Old books, new technologies - Curious

Old books, new technologies  -  Curious

Show Video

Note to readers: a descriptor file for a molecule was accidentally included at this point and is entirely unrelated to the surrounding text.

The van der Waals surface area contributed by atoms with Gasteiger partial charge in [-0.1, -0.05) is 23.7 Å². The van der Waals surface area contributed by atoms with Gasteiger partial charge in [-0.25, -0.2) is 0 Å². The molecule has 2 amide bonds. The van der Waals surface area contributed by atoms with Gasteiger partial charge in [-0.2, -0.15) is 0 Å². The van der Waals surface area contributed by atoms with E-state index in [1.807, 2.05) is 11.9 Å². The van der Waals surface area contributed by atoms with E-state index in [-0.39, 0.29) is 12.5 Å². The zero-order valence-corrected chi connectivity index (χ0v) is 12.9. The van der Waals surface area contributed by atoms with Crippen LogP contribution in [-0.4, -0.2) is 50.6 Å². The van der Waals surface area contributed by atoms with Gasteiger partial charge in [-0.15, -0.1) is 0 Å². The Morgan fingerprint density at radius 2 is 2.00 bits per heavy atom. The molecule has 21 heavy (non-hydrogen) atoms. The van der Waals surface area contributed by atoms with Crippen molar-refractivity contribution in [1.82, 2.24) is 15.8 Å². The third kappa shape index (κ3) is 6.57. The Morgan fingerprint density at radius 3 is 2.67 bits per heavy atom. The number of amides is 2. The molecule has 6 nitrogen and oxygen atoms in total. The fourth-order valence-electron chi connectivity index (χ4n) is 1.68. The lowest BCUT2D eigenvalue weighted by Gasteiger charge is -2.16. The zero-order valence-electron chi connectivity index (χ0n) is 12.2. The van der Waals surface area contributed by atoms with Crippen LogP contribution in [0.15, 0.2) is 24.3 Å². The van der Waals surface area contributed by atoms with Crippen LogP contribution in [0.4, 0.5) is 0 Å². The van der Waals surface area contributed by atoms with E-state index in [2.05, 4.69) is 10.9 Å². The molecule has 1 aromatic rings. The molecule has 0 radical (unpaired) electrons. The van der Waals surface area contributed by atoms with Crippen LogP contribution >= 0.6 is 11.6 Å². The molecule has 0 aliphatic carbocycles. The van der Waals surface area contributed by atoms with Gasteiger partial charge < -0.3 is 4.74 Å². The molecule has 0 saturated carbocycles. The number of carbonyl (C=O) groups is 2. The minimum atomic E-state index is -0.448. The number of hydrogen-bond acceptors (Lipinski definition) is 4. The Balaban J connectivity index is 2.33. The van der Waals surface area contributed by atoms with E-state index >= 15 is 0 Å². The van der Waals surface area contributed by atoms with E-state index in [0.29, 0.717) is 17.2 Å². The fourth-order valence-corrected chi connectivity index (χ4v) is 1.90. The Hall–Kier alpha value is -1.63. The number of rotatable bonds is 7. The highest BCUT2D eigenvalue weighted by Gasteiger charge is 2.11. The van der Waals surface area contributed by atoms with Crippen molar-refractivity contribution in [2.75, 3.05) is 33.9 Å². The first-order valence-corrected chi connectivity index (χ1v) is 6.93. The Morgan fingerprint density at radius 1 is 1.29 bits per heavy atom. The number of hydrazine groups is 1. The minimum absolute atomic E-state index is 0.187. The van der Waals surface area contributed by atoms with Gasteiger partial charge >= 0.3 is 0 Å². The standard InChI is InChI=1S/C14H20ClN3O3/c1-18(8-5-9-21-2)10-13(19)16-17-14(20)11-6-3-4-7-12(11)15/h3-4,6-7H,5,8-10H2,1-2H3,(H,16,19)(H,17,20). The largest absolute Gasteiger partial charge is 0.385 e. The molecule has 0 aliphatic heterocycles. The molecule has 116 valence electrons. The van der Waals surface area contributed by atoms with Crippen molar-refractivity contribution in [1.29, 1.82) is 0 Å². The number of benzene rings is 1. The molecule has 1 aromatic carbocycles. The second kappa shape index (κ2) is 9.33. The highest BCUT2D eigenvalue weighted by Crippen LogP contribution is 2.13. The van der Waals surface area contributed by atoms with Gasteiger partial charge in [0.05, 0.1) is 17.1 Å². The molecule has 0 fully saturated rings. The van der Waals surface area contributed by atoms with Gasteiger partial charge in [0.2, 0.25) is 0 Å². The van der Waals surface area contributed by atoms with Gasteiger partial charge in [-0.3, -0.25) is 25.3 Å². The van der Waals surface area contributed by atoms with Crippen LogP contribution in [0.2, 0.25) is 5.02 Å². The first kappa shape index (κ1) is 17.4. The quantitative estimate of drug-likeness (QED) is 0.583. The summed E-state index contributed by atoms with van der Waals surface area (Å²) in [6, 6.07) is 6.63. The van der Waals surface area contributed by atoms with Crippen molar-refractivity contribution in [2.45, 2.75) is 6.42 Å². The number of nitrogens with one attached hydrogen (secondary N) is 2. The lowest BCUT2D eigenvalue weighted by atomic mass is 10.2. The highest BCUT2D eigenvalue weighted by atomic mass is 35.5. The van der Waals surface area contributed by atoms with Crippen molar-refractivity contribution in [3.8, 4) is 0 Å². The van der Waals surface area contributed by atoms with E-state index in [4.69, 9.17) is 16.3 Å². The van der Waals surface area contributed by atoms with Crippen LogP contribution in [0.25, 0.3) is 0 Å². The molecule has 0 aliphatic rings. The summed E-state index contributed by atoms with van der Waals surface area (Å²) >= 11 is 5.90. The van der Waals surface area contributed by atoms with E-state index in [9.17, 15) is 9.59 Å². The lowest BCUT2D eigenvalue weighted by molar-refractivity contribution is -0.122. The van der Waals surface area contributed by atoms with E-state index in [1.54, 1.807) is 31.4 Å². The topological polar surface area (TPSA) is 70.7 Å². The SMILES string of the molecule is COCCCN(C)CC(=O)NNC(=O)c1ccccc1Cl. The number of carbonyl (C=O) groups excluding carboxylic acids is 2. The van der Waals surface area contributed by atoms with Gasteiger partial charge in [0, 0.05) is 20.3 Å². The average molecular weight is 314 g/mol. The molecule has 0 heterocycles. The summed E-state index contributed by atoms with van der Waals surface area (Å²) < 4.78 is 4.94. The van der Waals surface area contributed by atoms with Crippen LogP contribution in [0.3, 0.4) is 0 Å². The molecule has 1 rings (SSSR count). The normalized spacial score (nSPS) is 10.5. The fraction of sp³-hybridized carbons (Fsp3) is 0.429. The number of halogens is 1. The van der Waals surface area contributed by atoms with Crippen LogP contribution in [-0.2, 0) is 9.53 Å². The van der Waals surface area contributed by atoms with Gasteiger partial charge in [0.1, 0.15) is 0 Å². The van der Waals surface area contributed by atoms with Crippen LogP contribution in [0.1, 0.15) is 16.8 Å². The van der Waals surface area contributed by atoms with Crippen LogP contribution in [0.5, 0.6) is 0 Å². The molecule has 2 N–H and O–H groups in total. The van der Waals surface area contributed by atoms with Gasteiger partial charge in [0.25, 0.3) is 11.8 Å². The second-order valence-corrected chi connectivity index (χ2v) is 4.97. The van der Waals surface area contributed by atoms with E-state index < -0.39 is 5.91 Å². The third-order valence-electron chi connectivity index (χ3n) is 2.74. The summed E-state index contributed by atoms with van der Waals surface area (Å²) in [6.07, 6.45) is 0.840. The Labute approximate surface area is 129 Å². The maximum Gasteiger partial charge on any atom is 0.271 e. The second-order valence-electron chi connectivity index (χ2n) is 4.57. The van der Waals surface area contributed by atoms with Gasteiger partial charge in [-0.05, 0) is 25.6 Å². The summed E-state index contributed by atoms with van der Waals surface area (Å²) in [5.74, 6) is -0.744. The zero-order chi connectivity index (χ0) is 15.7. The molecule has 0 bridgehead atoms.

well everybody um welcome to um uh one of our great events in the curious program uh put on by the royal society of edinburgh um i'm very pleased to welcome you to today's webinar uh the rsc as you know is scotland's national academy uh my name is jeremy smith and i have the honor of being one of the fellows in the roc um but i'm not going to be the speaker today yeah we're going to have uh two fantastic speakers who are going to take part in the curious program they are daryl green uh and dr margarita vasquez ponte and they are going to address us on issues to do with book history and the examination of ancient manuscripts and books from edinburgh university i should say before we kick off a couple of words about curious it's going to run from now the 9th of august all the way through to the 27th august online and there's a whole series of events inside some of the world's leading experts um across us a number of themes health and well-being innovation invention our planets and and living with uh co within covid19 very apropos the moment so lots of things underway today um so i'm not going to faff around too much more i'm going to turn around and invite um daryl and margarita to do their presentation there'll be an opportunity for question and answers uh and there's the q because this is a webinar there's a q a button at the bottom of your screen my job will be to monitor that q a button uh and um if any q a has come up uh we'll work our way through it uh so there we go but first of all daryl and margarities are going to do their presentation so the floor is yours daryl uh thanks very much jeremy um it's a pleasure to be here today and thanks very much to the royal society of edinburgh for inviting me uh here to to talk this afternoon uh as uh you all know as you signed up for this event uh the topic of uh today's event is on book history and more specifically how we're using or how we've used technology and how we're using new technology to learn new things about old books this talk emanates from my time certainly as a librarian at a number of different institutions across this country but also pulls in expertise from a number of academics librarians archivists uh fellows of the society who've all contributed to to the field of book history uh in the past 25 years or so uh this top this talk will cover a few things uh we're going to look at ways in which we've used and are implementing new technology to help unlock the the secrets uh that are still in uh old books and and early printed books and manuscripts uh it'll feature uh items from collections from around the world but more specifically a number of collection items from the university of edinburgh's cultural heritage collection and as jeremy mentioned we're going to be supported by my colleague marga who's in the crc uh in our virtual teaching media lab who'll be assisting in live viewing a few collection items as part of this talk so many thanks marco so to to start off um the focus of this talk is is on books and we should we should start with defining what we're talking about with books writing surfaces have been around for um for three or four millennia uh but what we're talking about here is the codex is the folded book the codex probably came into existence in the second century a.d there's early evidence of folded bits of papyrus and certainly we have evidence of codexes from the 4th century so this technology is is the technology of the book of the the codex the bound volume is something that's been with us for going on on 2 000 years and because they're so numerous both manuscripts handwritten books as well as printed books they are one of mankind's most enduring technologies if you think about going into your local bookshop today and pulling a book off the shelf the technology that goes into making that book that you're buying today isn't that different from a book that was made 500 years ago 600 years ago the printed page the folded page the bound volume although the the processes might be a bit different the actual delivery of text to you uh hasn't changed that much so let's uh talk a little bit about um the technology of the book and this is really the kind of the nexus of what we're going to be talking about today is how can we explore uh a history from the perspective of an individual volume this is the pursuit of book historians of historians at large of librarians and archivists a number of different fields use individual volumes or collections or or larger corpus to help tell the story of our progress of our of our history uh the the book we have on the screen here we'll be learning a little bit more about later in the talk is um university of edinburgh's ms-56 this is commonly uh called the celtic salter it's an 11th century psalter it's manuscript it's written by hand it's colored by hand it's made by hands and if we think of the book as this kind of confluence of individual industries individual technologies that helps us as we as we'll start to talk a little bit later so to to make a book like this you need writing services how do you make a writing surface parchment paper papyrus in this case a medieval manuscript uh produced probably in scotland probably in iona is written on parchment that's animal skin that's been stretched and treated uh and prepared by a parchment you have the industry of handwriting and ink making a scribe writes writes the script on the page and is often the one mixing the ink or in some cases mixing the pigment so you have the industry of mixing mixing colors and acquiring the materials you need to make these things you have the the process of making a book i.e taking the gatherings that you've that you've written and sewing them into a bound volume uh and then also to think a little bit about how the book technology has progressed i to go from a book in 11th century which doesn't have a title page or chapter headings or indices to the high middle ages and late middle ages where you have the introduction of things like indexes especially to navigate you know very lengthy legal tracks or liturgical tracks so all these things are kind of coming into this individual cultural heritage item that has moved through time and space and has been collected and moved by different people over time and we should mention here too also the invention or the onset of the printing press in western europe by the middle of the 15th century 1450s the printing press had come on the scene and this was the major leap in the technology of the book we went from individual hand copied books to something that could be reproduced over and over and over again so before the printing press or or after if you were copying out a text from another text the text might be the same i.e what